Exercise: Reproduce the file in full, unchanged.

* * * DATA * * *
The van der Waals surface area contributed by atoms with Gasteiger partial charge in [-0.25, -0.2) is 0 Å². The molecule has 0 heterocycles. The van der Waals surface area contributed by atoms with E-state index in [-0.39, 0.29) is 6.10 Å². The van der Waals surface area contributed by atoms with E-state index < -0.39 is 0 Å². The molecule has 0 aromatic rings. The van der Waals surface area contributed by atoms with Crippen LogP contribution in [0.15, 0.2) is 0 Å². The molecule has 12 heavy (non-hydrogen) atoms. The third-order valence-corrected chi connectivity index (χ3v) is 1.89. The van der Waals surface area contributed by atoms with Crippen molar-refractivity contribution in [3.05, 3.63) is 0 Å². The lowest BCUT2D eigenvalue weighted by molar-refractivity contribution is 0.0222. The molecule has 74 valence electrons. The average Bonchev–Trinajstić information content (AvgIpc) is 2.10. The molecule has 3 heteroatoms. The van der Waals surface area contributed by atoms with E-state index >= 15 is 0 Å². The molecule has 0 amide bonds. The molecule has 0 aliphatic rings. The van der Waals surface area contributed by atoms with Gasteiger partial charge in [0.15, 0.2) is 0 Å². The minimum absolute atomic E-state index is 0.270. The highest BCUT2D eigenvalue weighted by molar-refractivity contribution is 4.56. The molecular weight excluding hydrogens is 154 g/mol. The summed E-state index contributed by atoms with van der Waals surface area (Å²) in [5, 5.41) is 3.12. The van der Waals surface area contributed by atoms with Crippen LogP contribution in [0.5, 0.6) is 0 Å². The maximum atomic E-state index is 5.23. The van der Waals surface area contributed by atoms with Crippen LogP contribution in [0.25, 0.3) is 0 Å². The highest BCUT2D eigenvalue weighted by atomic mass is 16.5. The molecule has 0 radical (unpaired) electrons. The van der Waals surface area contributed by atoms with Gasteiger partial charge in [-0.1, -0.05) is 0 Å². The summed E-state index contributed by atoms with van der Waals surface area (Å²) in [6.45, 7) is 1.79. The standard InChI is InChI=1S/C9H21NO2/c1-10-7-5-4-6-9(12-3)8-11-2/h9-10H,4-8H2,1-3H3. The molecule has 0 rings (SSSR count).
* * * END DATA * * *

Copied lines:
The van der Waals surface area contributed by atoms with Gasteiger partial charge in [-0.25, -0.2) is 0 Å². The molecule has 0 heterocycles. The van der Waals surface area contributed by atoms with E-state index in [-0.39, 0.29) is 6.10 Å². The van der Waals surface area contributed by atoms with E-state index < -0.39 is 0 Å². The molecule has 0 aromatic rings. The van der Waals surface area contributed by atoms with Crippen LogP contribution in [0.15, 0.2) is 0 Å². The molecule has 12 heavy (non-hydrogen) atoms. The third-order valence-corrected chi connectivity index (χ3v) is 1.89. The van der Waals surface area contributed by atoms with Crippen molar-refractivity contribution in [3.05, 3.63) is 0 Å². The lowest BCUT2D eigenvalue weighted by molar-refractivity contribution is 0.0222. The molecule has 74 valence electrons. The average Bonchev–Trinajstić information content (AvgIpc) is 2.10. The molecule has 3 heteroatoms. The van der Waals surface area contributed by atoms with E-state index >= 15 is 0 Å². The molecule has 0 amide bonds. The molecule has 0 aliphatic rings. The van der Waals surface area contributed by atoms with Gasteiger partial charge in [0.15, 0.2) is 0 Å². The minimum absolute atomic E-state index is 0.270. The highest BCUT2D eigenvalue weighted by molar-refractivity contribution is 4.56. The molecular weight excluding hydrogens is 154 g/mol. The summed E-state index contributed by atoms with van der Waals surface area (Å²) in [5, 5.41) is 3.12. The van der Waals surface area contributed by atoms with Crippen LogP contribution in [0.5, 0.6) is 0 Å². The maximum atomic E-state index is 5.23. The van der Waals surface area contributed by atoms with Crippen LogP contribution in [0.25, 0.3) is 0 Å². The highest BCUT2D eigenvalue weighted by atomic mass is 16.5. The molecule has 0 radical (unpaired) electrons. The van der Waals surface area contributed by atoms with Gasteiger partial charge in [-0.1, -0.05) is 0 Å². The summed E-state index contributed by atoms with van der Waals surface area (Å²) in [6.45, 7) is 1.79. The standard InChI is InChI=1S/C9H21NO2/c1-10-7-5-4-6-9(12-3)8-11-2/h9-10H,4-8H2,1-3H3. The molecule has 0 rings (SSSR count).